by Yusuf Martin
There were times I would sit and stare out at the spindly breadfruit tree, knowing how hard the soil is and just how difficult it must be for those roots to push against the compacted soil; aided only by infrequent rain and chicken drop pellets. Other times the harshness of the sun would prevent my gaze, even if I cupped my hand over my eyes, trying to shield them from its rays, but still the blazing sun would strike through my pinkened fingers and pain my eyes, making them dry.
In the evenings, when it was a little cooler outside, I would sit in the gazebo and listen to the children playing by the ditch. I could hear their little squeals and squeaks of joy as they played with the water, or traced patterns on the hard earth then run laughing up the road to see the two white ducks waddling, uncaring.
I’m not sure if I missed her most then, or all those other times she was away. Maybe it was all of them. Maybe I just couldn’t find one single occasion when I missed her more than any other, they were all equally as lonely, melancholy.
I couldn’t tell her. I couldn’t or wouldn’t put that burden upon her. I didn’t want her to feel bad about leaving us. I wanted her to know that she was missed sufficiently, enough, but no more. I felt, in a way that was my duty towards her, to swallow the emptiness I felt when she wasn’t there, I owed her that, surely.
That day, before she left again, we walked in the drying garden as she pointed out a fruit bud on the breadfruit tree, smiled, put her hand on mine, looked me straight in the eyes and said, I know.
© 2008 Yusuf Martin
Creative process: Yusuf Martin: I wanted to write a prose poem/ flash fiction story about love.
Often you only get to realise how much you love someone by how much you miss them when they are not there, so I projected that into a story about missing someone, loving and in a strange way fulfillment too.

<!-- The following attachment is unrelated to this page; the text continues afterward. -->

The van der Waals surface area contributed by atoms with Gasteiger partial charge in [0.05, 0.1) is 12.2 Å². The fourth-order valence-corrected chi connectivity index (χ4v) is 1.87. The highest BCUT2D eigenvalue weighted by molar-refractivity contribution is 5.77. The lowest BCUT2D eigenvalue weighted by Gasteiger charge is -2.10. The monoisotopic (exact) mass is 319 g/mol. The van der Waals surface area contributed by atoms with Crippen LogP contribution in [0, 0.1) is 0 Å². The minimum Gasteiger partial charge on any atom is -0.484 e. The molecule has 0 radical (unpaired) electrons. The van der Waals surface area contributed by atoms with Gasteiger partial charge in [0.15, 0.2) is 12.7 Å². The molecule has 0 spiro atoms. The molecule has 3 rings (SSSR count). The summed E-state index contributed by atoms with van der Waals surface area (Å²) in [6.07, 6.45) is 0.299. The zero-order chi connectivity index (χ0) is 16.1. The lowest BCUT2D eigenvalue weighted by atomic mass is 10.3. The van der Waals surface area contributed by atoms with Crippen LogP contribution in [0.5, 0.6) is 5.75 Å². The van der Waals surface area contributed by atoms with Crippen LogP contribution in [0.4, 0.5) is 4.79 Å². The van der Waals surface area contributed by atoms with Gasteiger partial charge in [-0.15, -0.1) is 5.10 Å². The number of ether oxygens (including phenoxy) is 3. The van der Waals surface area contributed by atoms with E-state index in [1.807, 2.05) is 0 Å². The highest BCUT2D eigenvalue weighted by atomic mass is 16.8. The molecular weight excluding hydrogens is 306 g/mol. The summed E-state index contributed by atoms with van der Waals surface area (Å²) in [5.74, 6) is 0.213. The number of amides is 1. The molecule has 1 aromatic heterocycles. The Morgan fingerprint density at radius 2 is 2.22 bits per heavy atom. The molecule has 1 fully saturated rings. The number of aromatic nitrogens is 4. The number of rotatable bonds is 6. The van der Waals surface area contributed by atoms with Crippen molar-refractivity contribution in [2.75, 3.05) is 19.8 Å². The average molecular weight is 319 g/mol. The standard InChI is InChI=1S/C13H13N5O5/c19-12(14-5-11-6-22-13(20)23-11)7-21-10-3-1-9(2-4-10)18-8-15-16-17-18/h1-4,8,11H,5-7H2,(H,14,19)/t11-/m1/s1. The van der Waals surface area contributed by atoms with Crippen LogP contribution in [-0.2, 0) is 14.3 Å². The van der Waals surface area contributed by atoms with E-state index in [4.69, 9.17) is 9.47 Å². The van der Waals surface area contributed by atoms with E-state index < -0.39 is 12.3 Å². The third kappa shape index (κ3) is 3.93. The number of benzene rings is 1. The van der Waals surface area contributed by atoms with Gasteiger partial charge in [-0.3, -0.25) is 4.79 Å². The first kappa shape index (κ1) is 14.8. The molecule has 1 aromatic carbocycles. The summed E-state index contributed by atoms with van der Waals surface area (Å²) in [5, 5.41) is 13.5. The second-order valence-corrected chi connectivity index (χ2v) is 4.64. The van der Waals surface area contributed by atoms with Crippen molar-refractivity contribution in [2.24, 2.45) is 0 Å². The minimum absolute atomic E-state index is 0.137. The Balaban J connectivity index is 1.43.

The dryness of the garden is barrenness, the feeling of being drained, dry, not fulfilled until your lover is with you, empty, thirsting but not necessarily in a passionate way.
The heat of the sun is not the heat of passion but the heat of longing, of wanting, in a way it is IBAADAT - devotion.
Why the breadfruit tree, to me a pomegranate would have been too obvious and too much about passionate love, too much about eros and not enough about agape.
The two words which make up the name are enough -
bread, staple, stable, that which sustains.
fruit a delight, something which has the very seed of being, a tinge of eternity
The breadfruit tree, like love, is fast growing, and like love the wood is hardy and its fruit sustains life.
Old Hippy, former bookbinder repairer and restorer, dustman, road sweeper, factory worker, mental hospital porter, graphic designer, digital artist, social worker, guest curator at one of London’s most prestigious museums, now exclusively writes short stories and essays from his country home overlooking lakes in the South East Asian countryside.
Yusuf was born in London but lived mostly in East Anglian, England, briefly in India and has finally retired and settled in rural Malaysia, amidst the water buffalo and civets.
He has written several short stories published in collections in Malaysia including Silverfish New Writing 5 (2006); Silverfish New Writing 7 (2008); Urban Odysseys, due shortly from MPH; and an essay for New Malaysian Essays 2, due next year by Mata Hari.
Yusuf Martin is currently putting the finishing touches to a book of short stories about kampung life in Malaysia (Kampung Tales) , writing more fantasy stories about a bomoh (shaman) called Melvyn, magic and ghosts (Melvyn the Bomoh) and a novel based upon his social work experiences (The Unsocial Worker).